Is it possible for a language to become outdated? Daniel Tammet (2018) answered this question in Every Word Is A Bird: “Language never stops.” “Language evolves over time to reflect the way understanding and beliefs change” (Lellman, 2021). Some expressions that were common a few years ago might not be so common now. This has made choosing good materials more challenging when it comes to real-world language learning.
So, why is it challenging?
The major concern is that ESL learners might not have the ability to understand whether the language is appropriate or not. Learners have easy access to a variety of language learning materials due to the spread of the Internet. They are able to use their mobile phones, laptops, or tablets to google: “How to say … in English”. When learners search for these answers, how do they know if the language is in current use or if the expression is still appropriate? One student brought up an interesting expression she had found in an article about grocery shopping: the wife. She was confused about the definite article. In context, “the wife” was absolutely correct. However, I had to point out that it might be offensive to refer to a spouse in this way as women’s social status has improved since the article was published. This is a perfect example of outdated language being inappropriate. There are a number of expressions that are considered offensive nowadays; I occasionally hear my students use some of these words in class. As an ESL instructor, I understand what my learners’ intentions are, but what if they said that to someone outside the classroom?
Another challenge is that the speed of material revision hardly matches the speed of language changes. With the acceleration of technological change, everything is evolving so fast. What was once considered popular and was consequently used in a textbook is no longer understood by younger generations. I once taught a speaking and listening class about following instructions. The topic was about how to share pictures on MySpace. They were confused before we even dove into the topic, asking “What is MySpace?” I explained that it was like Facebook. Then, they asked again: “Why don’t we use Facebook to talk about this?” I didn’t have an answer. That was the book and lesson plan I had at that moment.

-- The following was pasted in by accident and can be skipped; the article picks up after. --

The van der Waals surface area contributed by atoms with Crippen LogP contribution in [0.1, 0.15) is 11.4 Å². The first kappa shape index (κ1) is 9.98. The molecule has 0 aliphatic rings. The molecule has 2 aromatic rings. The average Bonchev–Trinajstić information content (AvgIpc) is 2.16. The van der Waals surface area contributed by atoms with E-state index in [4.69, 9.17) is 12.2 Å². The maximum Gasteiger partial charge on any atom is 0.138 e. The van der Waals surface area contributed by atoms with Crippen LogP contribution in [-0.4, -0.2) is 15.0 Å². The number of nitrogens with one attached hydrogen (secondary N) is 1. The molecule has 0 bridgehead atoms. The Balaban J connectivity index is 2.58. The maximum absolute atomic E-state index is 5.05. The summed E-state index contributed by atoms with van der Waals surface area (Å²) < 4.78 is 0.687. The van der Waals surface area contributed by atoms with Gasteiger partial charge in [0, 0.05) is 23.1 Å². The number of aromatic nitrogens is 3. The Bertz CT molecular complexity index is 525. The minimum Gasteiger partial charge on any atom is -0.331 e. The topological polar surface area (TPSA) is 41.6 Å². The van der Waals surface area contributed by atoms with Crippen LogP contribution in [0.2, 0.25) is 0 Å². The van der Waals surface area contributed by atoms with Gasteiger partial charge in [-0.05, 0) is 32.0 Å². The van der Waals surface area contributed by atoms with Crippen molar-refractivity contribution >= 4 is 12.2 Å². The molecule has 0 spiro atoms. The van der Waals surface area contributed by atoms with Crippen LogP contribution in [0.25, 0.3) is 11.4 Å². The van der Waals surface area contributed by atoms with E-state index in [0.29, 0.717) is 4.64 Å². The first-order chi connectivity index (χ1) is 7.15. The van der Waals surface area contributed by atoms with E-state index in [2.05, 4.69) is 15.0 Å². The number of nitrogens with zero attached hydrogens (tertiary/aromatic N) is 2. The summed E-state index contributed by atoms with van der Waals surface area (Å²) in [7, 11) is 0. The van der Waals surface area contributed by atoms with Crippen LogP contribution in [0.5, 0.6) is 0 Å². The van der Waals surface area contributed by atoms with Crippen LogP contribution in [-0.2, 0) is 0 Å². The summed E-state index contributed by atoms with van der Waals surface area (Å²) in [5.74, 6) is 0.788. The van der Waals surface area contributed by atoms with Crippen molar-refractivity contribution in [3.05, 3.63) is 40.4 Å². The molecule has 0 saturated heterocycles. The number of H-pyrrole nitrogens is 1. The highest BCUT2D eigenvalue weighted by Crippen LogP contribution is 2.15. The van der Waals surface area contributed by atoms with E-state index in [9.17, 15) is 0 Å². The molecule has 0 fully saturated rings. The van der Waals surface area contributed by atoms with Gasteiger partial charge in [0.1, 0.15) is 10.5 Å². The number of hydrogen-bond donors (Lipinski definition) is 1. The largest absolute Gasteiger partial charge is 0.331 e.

Similar questions have been asked in my class occasionally about technology, social issues, world problems, etc., and a similar dilemma has appeared repeatedly. It is challenging for ESL instructors to teach real-world language use without up-to-date, real-world language learning materials. But who can keep up with the pace and develop good, up-to-date learning materials? With YouTube, ESL Library and other online learning platforms, ESL instructors are able to come up with solid learning materials. However, the number of hours and effort put into searching for materials is countless, and ESL instructors might still fail to find systematically designed and up-to-date resources.
Language never stops evolving, and because of the Internet, the pace of change has only increased. This is a major challenge for teachers who want to provide their students with relevant and up-to-date materials because finding these resources represents significant time and effort.
Have you had similar experiences with your students?
Tammet, D. (2018). Every word is a bird we teach to sing: Encounters with the mysteries & meanings of language. Hodder.
Lellman, C. (2021, February 11). Describing better: Outdated language: Countway Library. Describing Better: Outdated Language | Countway Library. Retrieved March 5, 2022, from https://countway.harvard.edu/news/describing-better-outdated-language